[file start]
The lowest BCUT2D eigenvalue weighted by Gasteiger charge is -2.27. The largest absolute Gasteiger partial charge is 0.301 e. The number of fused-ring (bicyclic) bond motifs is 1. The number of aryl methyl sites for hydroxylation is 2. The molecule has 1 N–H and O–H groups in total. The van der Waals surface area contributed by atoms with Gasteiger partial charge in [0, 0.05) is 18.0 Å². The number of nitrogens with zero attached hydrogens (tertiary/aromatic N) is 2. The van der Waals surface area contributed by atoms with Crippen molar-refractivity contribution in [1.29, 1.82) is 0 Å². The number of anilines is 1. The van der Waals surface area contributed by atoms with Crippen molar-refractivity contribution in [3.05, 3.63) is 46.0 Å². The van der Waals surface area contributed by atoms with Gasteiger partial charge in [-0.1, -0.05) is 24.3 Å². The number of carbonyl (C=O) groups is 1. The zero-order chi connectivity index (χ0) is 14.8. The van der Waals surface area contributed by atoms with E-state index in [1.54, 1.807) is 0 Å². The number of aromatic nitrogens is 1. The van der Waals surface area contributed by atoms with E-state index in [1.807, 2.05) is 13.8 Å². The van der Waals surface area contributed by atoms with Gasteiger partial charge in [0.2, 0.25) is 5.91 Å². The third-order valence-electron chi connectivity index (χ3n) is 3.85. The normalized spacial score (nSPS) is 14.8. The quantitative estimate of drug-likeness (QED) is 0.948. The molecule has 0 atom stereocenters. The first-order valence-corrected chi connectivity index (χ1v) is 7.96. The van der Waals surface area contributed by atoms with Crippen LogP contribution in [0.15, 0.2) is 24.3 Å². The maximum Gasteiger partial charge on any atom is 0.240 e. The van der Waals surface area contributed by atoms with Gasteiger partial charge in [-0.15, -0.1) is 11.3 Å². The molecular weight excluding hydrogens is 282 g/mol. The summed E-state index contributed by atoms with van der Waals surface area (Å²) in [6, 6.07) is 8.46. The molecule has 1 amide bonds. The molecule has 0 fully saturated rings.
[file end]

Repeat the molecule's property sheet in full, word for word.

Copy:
The lowest BCUT2D eigenvalue weighted by Gasteiger charge is -2.27. The largest absolute Gasteiger partial charge is 0.301 e. The number of fused-ring (bicyclic) bond motifs is 1. The number of aryl methyl sites for hydroxylation is 2. The molecule has 1 N–H and O–H groups in total. The van der Waals surface area contributed by atoms with Gasteiger partial charge in [0, 0.05) is 18.0 Å². The number of nitrogens with zero attached hydrogens (tertiary/aromatic N) is 2. The van der Waals surface area contributed by atoms with Crippen molar-refractivity contribution in [1.29, 1.82) is 0 Å². The number of anilines is 1. The van der Waals surface area contributed by atoms with Crippen molar-refractivity contribution in [3.05, 3.63) is 46.0 Å². The van der Waals surface area contributed by atoms with Gasteiger partial charge in [-0.1, -0.05) is 24.3 Å². The number of carbonyl (C=O) groups is 1. The zero-order chi connectivity index (χ0) is 14.8. The van der Waals surface area contributed by atoms with E-state index in [1.54, 1.807) is 0 Å². The number of aromatic nitrogens is 1. The van der Waals surface area contributed by atoms with E-state index in [1.807, 2.05) is 13.8 Å². The van der Waals surface area contributed by atoms with Gasteiger partial charge in [0.2, 0.25) is 5.91 Å². The third-order valence-electron chi connectivity index (χ3n) is 3.85. The normalized spacial score (nSPS) is 14.8. The quantitative estimate of drug-likeness (QED) is 0.948. The molecule has 0 atom stereocenters. The first-order valence-corrected chi connectivity index (χ1v) is 7.96. The van der Waals surface area contributed by atoms with Crippen LogP contribution in [0.15, 0.2) is 24.3 Å². The maximum Gasteiger partial charge on any atom is 0.240 e. The van der Waals surface area contributed by atoms with Gasteiger partial charge in [-0.15, -0.1) is 11.3 Å². The molecular weight excluding hydrogens is 282 g/mol. The summed E-state index contributed by atoms with van der Waals surface area (Å²) in [6, 6.07) is 8.46. The molecule has 1 amide bonds. The molecule has 0 fully saturated rings.